Pointers: Recommended Reading (Facebook edition)

Facebook for beginners
Source: PC Magazine

Reviewer Michael Muchmore walks readers through the latest version of Facebook, highlighting the new features and addressing some of the story behind users complaints.

One point of controversy is the news feed, which shows the status updates of your various friends. Does Facebook show too many items in the newsfeed or too few? According to Muchmore, Facebook once had an algorithm that would weed out excessive postings.That is no longer the case, resulting in a very lengthy feed, in which recent posts can easily get buried. "Do I really need six separate consecutive entries from one person containing photo upload sets?" he writes.

Other topics include the chat function, friend-list creation and customization.

Who's who in social media
Source: WebWorkerDaily.com

This blog is tailored to individuals who specialize in Web applications, but it also serves as a fine guide to the leading social-networking sites.

Blogger Eric Berlin focuses on four big ones: Twitter, FriendFeed, Facebook and LinkedIn, explaining each one's basic function and assessing its reach in social-media circles.

Berlin recognizes the popularity of Facebook among Web professionals but insists that LinkedIn remains the most important site for professionals, in particular noting its work-related discussion groups. FriendFeed, meanwhile, is the place to for people looking for information about leading edge social-media applications.

A manager's guide to social media
Source: CIO.com

David Kelleher, a consultant and research analyst at GFI, steps managers through the potential problems of allowing employees to access Facebook, MySpace and other social-networking sites while at work.

Some concerns are legitimate, including the loss of worker productivity, a spike in network activity and increased risk of Internet viruses, Kelleher writes. But that does not mean businesses need to ban access to these sites.

Instead, they should invest in Web-monitoring software that can limit access to specific times of the day — such as lunch or after-hours — or to specific users. These software packages can also limit what files users can download.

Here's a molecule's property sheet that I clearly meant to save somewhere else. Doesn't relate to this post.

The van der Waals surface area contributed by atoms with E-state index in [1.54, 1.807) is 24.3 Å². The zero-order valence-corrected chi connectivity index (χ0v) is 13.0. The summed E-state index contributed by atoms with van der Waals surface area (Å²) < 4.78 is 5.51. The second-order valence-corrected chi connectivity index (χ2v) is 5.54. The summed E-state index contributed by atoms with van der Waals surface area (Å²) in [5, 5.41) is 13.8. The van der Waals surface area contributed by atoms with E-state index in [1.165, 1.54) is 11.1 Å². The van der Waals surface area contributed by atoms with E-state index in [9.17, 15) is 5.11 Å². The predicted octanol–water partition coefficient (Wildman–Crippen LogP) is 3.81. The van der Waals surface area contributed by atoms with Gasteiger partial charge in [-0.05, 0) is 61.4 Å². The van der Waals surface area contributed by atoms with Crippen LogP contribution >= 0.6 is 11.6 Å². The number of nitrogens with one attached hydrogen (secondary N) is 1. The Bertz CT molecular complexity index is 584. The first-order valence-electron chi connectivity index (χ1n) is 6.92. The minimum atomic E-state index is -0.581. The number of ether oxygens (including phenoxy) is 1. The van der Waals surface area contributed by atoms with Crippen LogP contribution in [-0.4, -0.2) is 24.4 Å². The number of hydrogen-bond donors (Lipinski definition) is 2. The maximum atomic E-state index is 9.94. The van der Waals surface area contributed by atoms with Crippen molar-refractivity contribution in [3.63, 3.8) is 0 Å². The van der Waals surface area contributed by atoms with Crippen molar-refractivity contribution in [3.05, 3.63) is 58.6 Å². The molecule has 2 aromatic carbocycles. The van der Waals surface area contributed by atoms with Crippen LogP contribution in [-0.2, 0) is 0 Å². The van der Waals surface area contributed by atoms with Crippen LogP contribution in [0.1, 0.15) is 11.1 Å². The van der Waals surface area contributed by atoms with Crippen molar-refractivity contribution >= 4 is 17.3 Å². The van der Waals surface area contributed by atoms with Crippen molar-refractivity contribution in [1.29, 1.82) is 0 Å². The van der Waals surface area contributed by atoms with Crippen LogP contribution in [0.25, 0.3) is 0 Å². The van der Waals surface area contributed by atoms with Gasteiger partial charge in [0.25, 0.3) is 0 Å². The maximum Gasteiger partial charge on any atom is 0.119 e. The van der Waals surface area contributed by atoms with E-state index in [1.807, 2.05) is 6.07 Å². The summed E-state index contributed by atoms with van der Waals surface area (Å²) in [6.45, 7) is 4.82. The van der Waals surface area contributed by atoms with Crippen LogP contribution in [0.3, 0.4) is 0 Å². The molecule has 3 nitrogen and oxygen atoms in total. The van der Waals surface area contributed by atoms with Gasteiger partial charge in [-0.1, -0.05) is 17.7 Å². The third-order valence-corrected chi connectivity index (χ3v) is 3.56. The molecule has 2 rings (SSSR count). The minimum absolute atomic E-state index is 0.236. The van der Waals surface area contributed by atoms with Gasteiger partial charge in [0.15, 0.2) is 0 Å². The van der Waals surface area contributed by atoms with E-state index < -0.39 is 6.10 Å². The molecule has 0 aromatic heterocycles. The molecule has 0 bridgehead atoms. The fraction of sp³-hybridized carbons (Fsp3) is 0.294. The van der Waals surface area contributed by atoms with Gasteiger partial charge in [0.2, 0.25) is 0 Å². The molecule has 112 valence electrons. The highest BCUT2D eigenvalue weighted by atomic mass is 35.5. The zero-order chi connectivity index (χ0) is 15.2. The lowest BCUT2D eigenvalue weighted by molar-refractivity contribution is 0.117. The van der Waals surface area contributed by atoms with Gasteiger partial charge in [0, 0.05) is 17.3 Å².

Facebook apps for a better life
Source: Select Courses

Select Courses, an online college, highlights 100 Facebook-based applications that are designed to make users more productive or help them learn new material.

The list includes 15 applications that make it easy to share files or links through Facebook. Notecentric, for example, is designed for taking and sharing notes with classmates. Meanwhile, you can use Visual Bookshelf to catalog the books you read and Books iRead to exchange book lists with others.

On the lighter side, use the Netflix application to track movies in your rental queue and share movie lists with others.

FCW in Print

In the latest issue: Looking back on three decades of big stories in federal IT.


  • Anne Rung -- Commerce Department Photo

    Exit interview with Anne Rung

    The government's departing top acquisition official said she leaves behind a solid foundation on which to build more effective and efficient federal IT.

  • Charles Phalen

    Administration appoints first head of NBIB

    The National Background Investigations Bureau announced the appointment of its first director as the agency prepares to take over processing government background checks.

  • Sen. James Lankford (R-Okla.)

    Senator: Rigid hiring process pushes millennials from federal work

    Sen. James Lankford (R-Okla.) said agencies are missing out on younger workers because of the government's rigidity, particularly its protracted hiring process.

  • FCW @ 30 GPS

    FCW @ 30

    Since 1987, FCW has covered it all -- the major contracts, the disruptive technologies, the picayune scandals and the many, many people who make federal IT function. Here's a look back at six of the most significant stories.

  • Shutterstock image.

    A 'minibus' appropriations package could be in the cards

    A short-term funding bill is expected by Sept. 30 to keep the federal government operating through early December, but after that the options get more complicated.

  • Defense Secretary Ash Carter speaks at the TechCrunch Disrupt conference in San Francisco

    DOD launches new tech hub in Austin

    The DOD is opening a new Defense Innovation Unit Experimental office in Austin, Texas, while Congress debates legislation that could defund DIUx.

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